An internet behemoth whose growth is lagging. A brilliant CEO spearheading an ambitious bet. An employee base fearful of high demands and looming layoffs.
This is what's happening inside Meta right now. It's also what happened almost a decade ago at Yahoo.
As Meta shifts to become "a metaverse company" amid stalling user growth and slowing ad sales, stories are emerging about the growing pains that have arrived alongside the changes. The New York Times reported Sunday that current and former employees are skeptical of the push toward augmented and virtual reality, and wary of CEO Mark Zuckerberg's shifting priorities.
Their concerns are beginning to echo the internal turmoil at Yahoo under the tenure of Marissa Mayer, a tenure that ended in Mayer stepping aside and the company being sold off for a fraction of what it was once worth. Now, years after Yahoo's failed turnaround, Zuckerberg is repeating Mayer's mistakes.
Zuckerberg announced nearly a year ago that Facebook would change its name and change its focus — he said at the time that the metaverse the company's "new north star." Over time, Zuckerberg is betting, people will live and work in a virtual universe and interact using avatars.
But that's exactly what it is — a bet — and a risky one for the 18-year-old company.
Zuckerberg's metaverse play isn't unusual in the tech world, it's just not one we've often seen pay off outside the world of venture capital. Unlike a VC that can make dozens of risky bets on startups in hopes that maybe one becomes the next billion-dollar company, Meta doesn't necessarily have that ability, nor that luxury — after all, it has virtual reality headsets to make, and social media platforms to grow, and advertising dollars to recoup.
Meanwhile, Meta is pouring time and resources into the metaverse and hemorrhaging money along the way. The company lost $10 billion on its big bet in 2021 — a significant sum even by Meta's standards — and Zuckerberg told shareholders this year that trend will continue for the next three to five years.
And while Zuckerberg has been clear that he's playing the long game when it comes to the metaverse, it's a game he needs to win, one industry veteran told Insider earlier this year.
"Facebook has the courage, the capital, and the capability to make it work and to become a major player," the person said. "But they can't be wrong."
If this is ringing any bells for you, you probably lived through Yahoo's rise and fall.
As Insider Global Editor-in-Chief Nich Carlson chronicled in his 2014 book on Mayer, Yahoo, too, was an advertising behemoth. By 2004, the company was netting $3.5 billion in revenue and had a market capitalization of $128 billion. But competition started heating up from rivals like eBay and Google — and later, ironically enough, Facebook — and ad dollars soon began to dry up. By 2012, Yahoo's worth had plunged to around $20 billion.
Enter Mayer, who was tasked with restoring Yahoo to its position as one of the world's preeminent tech firms, one that could rival Google, Facebook, Apple, and Amazon.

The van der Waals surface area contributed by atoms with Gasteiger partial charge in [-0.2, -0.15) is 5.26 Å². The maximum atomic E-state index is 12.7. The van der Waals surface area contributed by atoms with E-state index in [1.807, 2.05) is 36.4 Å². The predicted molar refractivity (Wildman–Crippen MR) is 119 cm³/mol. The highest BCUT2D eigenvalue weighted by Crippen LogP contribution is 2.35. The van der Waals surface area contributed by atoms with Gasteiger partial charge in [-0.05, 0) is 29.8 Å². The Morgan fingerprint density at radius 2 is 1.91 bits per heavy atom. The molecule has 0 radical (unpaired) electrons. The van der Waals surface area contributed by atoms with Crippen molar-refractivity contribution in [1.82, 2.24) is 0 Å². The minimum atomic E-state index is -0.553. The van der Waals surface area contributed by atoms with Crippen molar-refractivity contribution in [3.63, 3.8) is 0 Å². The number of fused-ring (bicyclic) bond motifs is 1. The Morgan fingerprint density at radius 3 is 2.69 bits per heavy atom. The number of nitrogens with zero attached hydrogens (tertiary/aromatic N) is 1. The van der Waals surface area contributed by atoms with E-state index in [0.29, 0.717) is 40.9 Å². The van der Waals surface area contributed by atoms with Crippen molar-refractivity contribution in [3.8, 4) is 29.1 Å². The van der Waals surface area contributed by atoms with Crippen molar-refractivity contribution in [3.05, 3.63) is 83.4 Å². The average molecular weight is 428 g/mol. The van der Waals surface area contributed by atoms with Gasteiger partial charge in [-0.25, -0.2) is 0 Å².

Mayer's bets were as bold as they were unfocused: Make a Yahoo app for everything! Hire Katie Couric for $5 million a year! Create scripted shows like Netflix! Buy blogging platform Tumblr for $1.1 billion! But none of those big bets paid off. Two years after she arrived, Yahoo's exciting turnaround hadn't materialized and the company's revenue remained stagnant.
In 2016, the era of Yahoo operating as a standalone company came to an end when Verizon paid $5 billion to acquire Yahoo and merged it with AOL. Mayer stepped down as CEO.
Meta employees who spoke to The Times described frequent strategy shifts that seem rooted in Zuckerberg's desires rather than a concrete data, as well as Zuckerberg's willingness to spend vast sums of money on projects that had no guarantee of success, so much money that former Oculus exec John Carmack said it made him "sick to my stomach."
Similarly, at Yahoo, Mayer was described as making decisions with her gut rather than data, like when Yahoo paid as much as $10 million per year to host the "Saturday Night Live" archives, or when it hired Couric as the site's "global anchor," even after her earlier videos for the site flopped.
Then there's the company culture. Mayer implemented a controversial performance ranking system during her tenure intended to inspire hard work and sniff out under-performing employees, but it backfired, leading to a frustrated workforce and low morale.
Zuckerberg now also appears be eager to weed out low performers and employees who aren't on board with his metaverse vision. At an all-hands meeting in June, he told staff that Meta would be "turning up the heat" on performance goals to weed out disengaged employees. Meta now appears to be shifting performance expectations and urging managers to push staffers out the door, Insider reported this month.
If Zuckerberg is right and the metaverse is the future, these moves are prudent and will help propel Meta ahead of the competition. And there's reason to believe his ambitious plan will work — after all, Zuckerberg already reinvented Facebook once when he foresaw the shift from desktop to mobile, a strategy that even his former No. 2 Sheryl Sandberg thought was risky at the time.
But if his bet doesn't pay off, then we could see Meta go the way of Yahoo.